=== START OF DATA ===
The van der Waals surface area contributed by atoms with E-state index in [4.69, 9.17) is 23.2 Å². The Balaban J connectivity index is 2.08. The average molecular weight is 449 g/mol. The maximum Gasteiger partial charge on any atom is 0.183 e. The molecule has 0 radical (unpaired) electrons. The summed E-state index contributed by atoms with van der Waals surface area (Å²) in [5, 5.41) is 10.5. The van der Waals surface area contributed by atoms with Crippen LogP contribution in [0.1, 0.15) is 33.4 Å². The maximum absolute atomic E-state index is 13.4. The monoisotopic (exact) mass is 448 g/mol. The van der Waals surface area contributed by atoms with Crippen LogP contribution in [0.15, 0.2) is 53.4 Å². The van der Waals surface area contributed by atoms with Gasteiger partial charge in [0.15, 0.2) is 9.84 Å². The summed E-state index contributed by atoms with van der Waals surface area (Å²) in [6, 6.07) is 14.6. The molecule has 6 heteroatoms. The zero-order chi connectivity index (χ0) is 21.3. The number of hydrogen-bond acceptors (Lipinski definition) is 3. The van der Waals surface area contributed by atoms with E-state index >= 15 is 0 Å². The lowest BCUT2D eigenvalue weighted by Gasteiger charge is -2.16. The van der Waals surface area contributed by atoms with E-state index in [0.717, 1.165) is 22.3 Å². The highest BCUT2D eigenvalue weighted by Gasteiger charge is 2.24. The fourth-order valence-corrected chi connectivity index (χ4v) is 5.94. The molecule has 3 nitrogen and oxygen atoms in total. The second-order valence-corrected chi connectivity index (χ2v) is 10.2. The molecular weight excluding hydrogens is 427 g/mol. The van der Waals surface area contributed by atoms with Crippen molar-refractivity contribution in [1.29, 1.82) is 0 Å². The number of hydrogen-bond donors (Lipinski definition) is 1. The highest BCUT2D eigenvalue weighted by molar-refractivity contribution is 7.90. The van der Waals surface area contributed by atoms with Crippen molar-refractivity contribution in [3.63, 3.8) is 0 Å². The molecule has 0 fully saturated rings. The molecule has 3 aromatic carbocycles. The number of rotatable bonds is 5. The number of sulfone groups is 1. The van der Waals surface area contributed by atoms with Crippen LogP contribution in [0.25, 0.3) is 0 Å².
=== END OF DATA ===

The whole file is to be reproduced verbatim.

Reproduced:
The van der Waals surface area contributed by atoms with E-state index in [4.69, 9.17) is 23.2 Å². The Balaban J connectivity index is 2.08. The average molecular weight is 449 g/mol. The maximum Gasteiger partial charge on any atom is 0.183 e. The molecule has 0 radical (unpaired) electrons. The summed E-state index contributed by atoms with van der Waals surface area (Å²) in [5, 5.41) is 10.5. The van der Waals surface area contributed by atoms with Crippen LogP contribution in [0.1, 0.15) is 33.4 Å². The maximum absolute atomic E-state index is 13.4. The monoisotopic (exact) mass is 448 g/mol. The van der Waals surface area contributed by atoms with Crippen LogP contribution in [0.15, 0.2) is 53.4 Å². The van der Waals surface area contributed by atoms with Gasteiger partial charge in [0.15, 0.2) is 9.84 Å². The summed E-state index contributed by atoms with van der Waals surface area (Å²) in [6, 6.07) is 14.6. The molecule has 6 heteroatoms. The zero-order chi connectivity index (χ0) is 21.3. The number of hydrogen-bond acceptors (Lipinski definition) is 3. The van der Waals surface area contributed by atoms with E-state index >= 15 is 0 Å². The lowest BCUT2D eigenvalue weighted by Gasteiger charge is -2.16. The van der Waals surface area contributed by atoms with E-state index in [0.717, 1.165) is 22.3 Å². The highest BCUT2D eigenvalue weighted by Gasteiger charge is 2.24. The fourth-order valence-corrected chi connectivity index (χ4v) is 5.94. The molecule has 3 nitrogen and oxygen atoms in total. The second-order valence-corrected chi connectivity index (χ2v) is 10.2. The molecular weight excluding hydrogens is 427 g/mol. The van der Waals surface area contributed by atoms with Crippen molar-refractivity contribution in [1.29, 1.82) is 0 Å². The number of hydrogen-bond donors (Lipinski definition) is 1. The highest BCUT2D eigenvalue weighted by molar-refractivity contribution is 7.90. The van der Waals surface area contributed by atoms with Crippen molar-refractivity contribution in [3.63, 3.8) is 0 Å². The molecule has 0 fully saturated rings. The molecule has 3 aromatic carbocycles. The number of rotatable bonds is 5. The number of sulfone groups is 1. The van der Waals surface area contributed by atoms with Crippen LogP contribution in [0.25, 0.3) is 0 Å².